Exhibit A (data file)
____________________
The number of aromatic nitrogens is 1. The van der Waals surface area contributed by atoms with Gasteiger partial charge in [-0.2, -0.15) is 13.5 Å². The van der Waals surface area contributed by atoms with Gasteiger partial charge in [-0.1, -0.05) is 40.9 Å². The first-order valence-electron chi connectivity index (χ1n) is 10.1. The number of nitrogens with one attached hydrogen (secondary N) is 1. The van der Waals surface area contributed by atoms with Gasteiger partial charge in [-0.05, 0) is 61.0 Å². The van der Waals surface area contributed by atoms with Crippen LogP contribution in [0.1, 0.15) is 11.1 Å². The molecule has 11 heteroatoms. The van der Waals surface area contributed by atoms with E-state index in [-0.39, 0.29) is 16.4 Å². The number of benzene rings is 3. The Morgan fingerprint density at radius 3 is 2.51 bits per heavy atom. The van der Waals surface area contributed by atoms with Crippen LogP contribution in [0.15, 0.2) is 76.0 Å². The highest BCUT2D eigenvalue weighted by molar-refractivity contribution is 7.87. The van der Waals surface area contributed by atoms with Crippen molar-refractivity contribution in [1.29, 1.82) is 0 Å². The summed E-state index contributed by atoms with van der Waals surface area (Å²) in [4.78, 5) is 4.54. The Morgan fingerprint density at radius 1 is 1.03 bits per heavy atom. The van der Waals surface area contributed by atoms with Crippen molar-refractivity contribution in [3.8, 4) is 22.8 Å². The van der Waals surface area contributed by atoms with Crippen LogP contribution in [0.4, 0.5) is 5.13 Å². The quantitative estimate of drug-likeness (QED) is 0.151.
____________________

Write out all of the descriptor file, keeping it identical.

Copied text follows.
The number of aromatic nitrogens is 1. The van der Waals surface area contributed by atoms with Gasteiger partial charge in [-0.2, -0.15) is 13.5 Å². The van der Waals surface area contributed by atoms with Gasteiger partial charge in [-0.1, -0.05) is 40.9 Å². The first-order valence-electron chi connectivity index (χ1n) is 10.1. The number of nitrogens with one attached hydrogen (secondary N) is 1. The van der Waals surface area contributed by atoms with Gasteiger partial charge in [-0.05, 0) is 61.0 Å². The van der Waals surface area contributed by atoms with Crippen LogP contribution in [0.1, 0.15) is 11.1 Å². The molecule has 11 heteroatoms. The van der Waals surface area contributed by atoms with E-state index in [-0.39, 0.29) is 16.4 Å². The number of benzene rings is 3. The Morgan fingerprint density at radius 3 is 2.51 bits per heavy atom. The van der Waals surface area contributed by atoms with Crippen LogP contribution in [0.15, 0.2) is 76.0 Å². The highest BCUT2D eigenvalue weighted by molar-refractivity contribution is 7.87. The van der Waals surface area contributed by atoms with Crippen molar-refractivity contribution in [1.29, 1.82) is 0 Å². The summed E-state index contributed by atoms with van der Waals surface area (Å²) in [4.78, 5) is 4.54. The Morgan fingerprint density at radius 1 is 1.03 bits per heavy atom. The van der Waals surface area contributed by atoms with Crippen molar-refractivity contribution in [3.8, 4) is 22.8 Å². The van der Waals surface area contributed by atoms with Crippen LogP contribution in [0.4, 0.5) is 5.13 Å². The quantitative estimate of drug-likeness (QED) is 0.151.